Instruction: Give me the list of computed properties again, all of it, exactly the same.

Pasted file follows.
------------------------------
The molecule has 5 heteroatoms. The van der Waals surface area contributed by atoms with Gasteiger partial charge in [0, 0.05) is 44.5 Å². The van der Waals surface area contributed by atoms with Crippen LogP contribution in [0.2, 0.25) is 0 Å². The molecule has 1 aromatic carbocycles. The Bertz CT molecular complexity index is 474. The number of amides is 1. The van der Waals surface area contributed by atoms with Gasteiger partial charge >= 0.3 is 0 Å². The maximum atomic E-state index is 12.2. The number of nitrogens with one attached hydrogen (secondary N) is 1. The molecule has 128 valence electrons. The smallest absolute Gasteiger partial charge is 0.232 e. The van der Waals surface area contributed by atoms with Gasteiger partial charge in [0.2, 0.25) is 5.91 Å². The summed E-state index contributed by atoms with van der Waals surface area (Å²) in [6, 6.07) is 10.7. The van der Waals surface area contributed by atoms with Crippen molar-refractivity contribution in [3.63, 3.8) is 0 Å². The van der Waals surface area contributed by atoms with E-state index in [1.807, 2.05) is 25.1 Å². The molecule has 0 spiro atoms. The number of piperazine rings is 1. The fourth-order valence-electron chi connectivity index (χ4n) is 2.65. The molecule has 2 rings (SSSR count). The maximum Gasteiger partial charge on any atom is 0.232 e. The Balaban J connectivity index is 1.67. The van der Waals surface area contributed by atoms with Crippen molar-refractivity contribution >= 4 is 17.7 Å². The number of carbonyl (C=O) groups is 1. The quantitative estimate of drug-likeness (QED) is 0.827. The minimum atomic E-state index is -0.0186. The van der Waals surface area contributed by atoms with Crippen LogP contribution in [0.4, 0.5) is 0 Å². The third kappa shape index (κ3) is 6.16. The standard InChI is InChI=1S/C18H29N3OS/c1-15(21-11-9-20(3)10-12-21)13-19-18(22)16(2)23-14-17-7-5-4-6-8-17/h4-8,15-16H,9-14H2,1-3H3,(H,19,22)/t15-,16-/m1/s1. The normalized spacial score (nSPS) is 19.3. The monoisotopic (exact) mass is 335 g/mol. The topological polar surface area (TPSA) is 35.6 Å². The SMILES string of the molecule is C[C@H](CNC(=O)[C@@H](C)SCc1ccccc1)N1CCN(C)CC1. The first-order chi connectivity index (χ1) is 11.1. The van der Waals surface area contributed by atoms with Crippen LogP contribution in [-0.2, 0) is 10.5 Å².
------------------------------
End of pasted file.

The molecule has 5 heteroatoms. The van der Waals surface area contributed by atoms with Gasteiger partial charge in [0, 0.05) is 44.5 Å². The van der Waals surface area contributed by atoms with Crippen LogP contribution in [0.2, 0.25) is 0 Å². The molecule has 1 aromatic carbocycles. The Bertz CT molecular complexity index is 474. The number of amides is 1. The van der Waals surface area contributed by atoms with Gasteiger partial charge >= 0.3 is 0 Å². The maximum atomic E-state index is 12.2. The number of nitrogens with one attached hydrogen (secondary N) is 1. The molecule has 128 valence electrons. The smallest absolute Gasteiger partial charge is 0.232 e. The van der Waals surface area contributed by atoms with Gasteiger partial charge in [0.2, 0.25) is 5.91 Å². The summed E-state index contributed by atoms with van der Waals surface area (Å²) in [6, 6.07) is 10.7. The van der Waals surface area contributed by atoms with Crippen molar-refractivity contribution in [3.63, 3.8) is 0 Å². The van der Waals surface area contributed by atoms with E-state index in [1.807, 2.05) is 25.1 Å². The molecule has 0 spiro atoms. The number of piperazine rings is 1. The fourth-order valence-electron chi connectivity index (χ4n) is 2.65. The molecule has 2 rings (SSSR count). The maximum Gasteiger partial charge on any atom is 0.232 e. The Balaban J connectivity index is 1.67. The van der Waals surface area contributed by atoms with Crippen molar-refractivity contribution >= 4 is 17.7 Å². The number of carbonyl (C=O) groups is 1. The quantitative estimate of drug-likeness (QED) is 0.827. The minimum atomic E-state index is -0.0186. The van der Waals surface area contributed by atoms with Crippen LogP contribution in [0.4, 0.5) is 0 Å². The third kappa shape index (κ3) is 6.16. The standard InChI is InChI=1S/C18H29N3OS/c1-15(21-11-9-20(3)10-12-21)13-19-18(22)16(2)23-14-17-7-5-4-6-8-17/h4-8,15-16H,9-14H2,1-3H3,(H,19,22)/t15-,16-/m1/s1. The normalized spacial score (nSPS) is 19.3. The monoisotopic (exact) mass is 335 g/mol. The topological polar surface area (TPSA) is 35.6 Å². The SMILES string of the molecule is C[C@H](CNC(=O)[C@@H](C)SCc1ccccc1)N1CCN(C)CC1. The first-order chi connectivity index (χ1) is 11.1. The van der Waals surface area contributed by atoms with Crippen LogP contribution in [-0.2, 0) is 10.5 Å².